Fig. 3.4: 3D view of the geological horizons (top of formations and fault surfaces) around the Guardbridge site looking northeast. Displacement of horizons (offset) on the Dura Den Fault is visualised and increases towards the southwest (out of the page). The target aquifer is between the purple and underlying green horizons.

Fig. 3.4: 3D view of the geological horizons (top of formations and fault surfaces) around the Guardbridge site looking northeast. Displacement of horizons (offset) on the Dura Den Fault is visualised and increases towards the southwest (out of the page). The target aquifer is between the purple and underlying green horizons.

3.3 Aquifer prospect evaluation

In order to investigate well design options, all the stratigraphic units and thicknesses were compiled, based on the available borehole data and the geological model presented in Section 3.1. As previously stated, the borehole penetration is no more than 241 m around the Guardbridge area and is ~100 m within the Guardbridge site, therefore depths and lithologies at deeper horizons are based on the extrapolation of the surface geology below Guardbridge and the existing cross-sections. All target horizon depths and thicknesses are based on the 2D and 3D regional geological model presented in the previous section and the closest and/or most detailed stratigraphy available (Browne et al., 1999; Browne et al., 2002; Shell, 2002; Walters et al., 2007; Dean et al., 2011). Permeabilities and porosities are estimated from published data of outcrop and shallow boreholes from Fife and the Midlothian areas (see sections 3.4 and 4.1).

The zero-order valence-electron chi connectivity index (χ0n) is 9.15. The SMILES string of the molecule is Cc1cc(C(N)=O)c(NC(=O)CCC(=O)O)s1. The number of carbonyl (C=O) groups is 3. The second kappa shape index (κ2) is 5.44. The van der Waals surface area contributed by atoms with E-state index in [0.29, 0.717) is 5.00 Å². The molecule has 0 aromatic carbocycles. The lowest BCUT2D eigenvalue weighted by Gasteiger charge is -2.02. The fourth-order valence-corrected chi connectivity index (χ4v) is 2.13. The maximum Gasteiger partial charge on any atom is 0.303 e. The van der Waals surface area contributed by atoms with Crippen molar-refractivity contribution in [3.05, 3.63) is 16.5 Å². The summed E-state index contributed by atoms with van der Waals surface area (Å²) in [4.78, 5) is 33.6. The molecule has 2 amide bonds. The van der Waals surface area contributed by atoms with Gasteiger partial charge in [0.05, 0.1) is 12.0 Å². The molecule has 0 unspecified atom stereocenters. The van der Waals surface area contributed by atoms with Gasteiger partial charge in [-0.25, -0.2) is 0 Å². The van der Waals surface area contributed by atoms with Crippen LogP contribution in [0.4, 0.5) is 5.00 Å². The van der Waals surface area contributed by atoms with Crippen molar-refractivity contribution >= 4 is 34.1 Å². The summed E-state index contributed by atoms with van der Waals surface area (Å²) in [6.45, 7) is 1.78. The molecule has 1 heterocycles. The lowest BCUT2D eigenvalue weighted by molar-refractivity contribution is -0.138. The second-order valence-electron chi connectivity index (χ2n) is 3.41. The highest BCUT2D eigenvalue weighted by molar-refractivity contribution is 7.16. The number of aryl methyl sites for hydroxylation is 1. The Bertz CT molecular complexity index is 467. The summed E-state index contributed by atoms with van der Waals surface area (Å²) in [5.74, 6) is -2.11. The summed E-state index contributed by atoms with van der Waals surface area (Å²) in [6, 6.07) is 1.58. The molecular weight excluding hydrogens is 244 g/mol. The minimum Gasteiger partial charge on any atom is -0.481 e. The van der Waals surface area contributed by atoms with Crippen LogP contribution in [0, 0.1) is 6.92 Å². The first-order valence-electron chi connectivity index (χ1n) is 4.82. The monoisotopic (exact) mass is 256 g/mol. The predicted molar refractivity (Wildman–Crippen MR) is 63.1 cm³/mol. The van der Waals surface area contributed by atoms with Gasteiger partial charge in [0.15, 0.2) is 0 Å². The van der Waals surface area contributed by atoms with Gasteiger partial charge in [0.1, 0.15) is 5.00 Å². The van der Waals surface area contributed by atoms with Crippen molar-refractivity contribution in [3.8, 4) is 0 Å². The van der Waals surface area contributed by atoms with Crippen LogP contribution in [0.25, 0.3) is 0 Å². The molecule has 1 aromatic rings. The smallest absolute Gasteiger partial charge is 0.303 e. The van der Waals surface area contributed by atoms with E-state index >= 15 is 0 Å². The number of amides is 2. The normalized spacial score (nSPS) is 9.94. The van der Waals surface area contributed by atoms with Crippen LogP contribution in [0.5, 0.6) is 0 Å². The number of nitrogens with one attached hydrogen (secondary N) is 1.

This report presents four drilling scenarios for the Guardbridge Geothermal Energy Feasibility project. One on-site, relatively shallow, vertical borehole located on the footwall, and outside of the damage zone, of the Dura Den Fault. The first target is the Scone Sandstone Formation. The second drilling scenario is on the hanging wall of the Dura Den Fault in a location near the A91 and Edenside area; this well is also predicted to be outside the damage zone and to a depth of 1050 m. The target is the undivided Kinnesswood and Knox Pulpit formations. The third scenario is a deviated well starting at a second on-site location within the Guardbridge Energy Centre and deviating to a depth of 1100 m over 1000 m distance. The main target is the Kinnesswood and Knox Pulpit formations and the well will intercept the Dura Den Fault and damage zone for up to 400 m distance. The fourth scenario extends the previous well by drilling parallel to the dip of the Kinnesswood and Knox Pulpit formations to a depth of 1500 m over a total horizontal distance of about 2000 m.

Fig. 3.5: Location of three wells for Guardbridge Geothermal Feasibility Project. Wells GB-1 and GB-2 are within the Guardbridge site and Well ES is located offsite. Basic geology shown for context: pink is the Upper Devonian Glenvale Sandstone Formation, and yellow and red are the Carboniferous Anstruther and Fife Ness Fms. The blueline is the estimated trace of the Dura Den normal fault.

Fig. 3.5: Location of three wells for Guardbridge Geothermal Feasibility Project. Wells GB-1 and GB-2 are within the Guardbridge site and Well ES is located offsite. Basic geology shown for context: pink is the Upper Devonian Glenvale Sandstone Formation, and yellow and red are the Carboniferous Anstruther and Fife Ness Fms. The blueline is the estimated trace of the Dura Den normal fault. 

3.3.1 Scenario 1 - Well GB1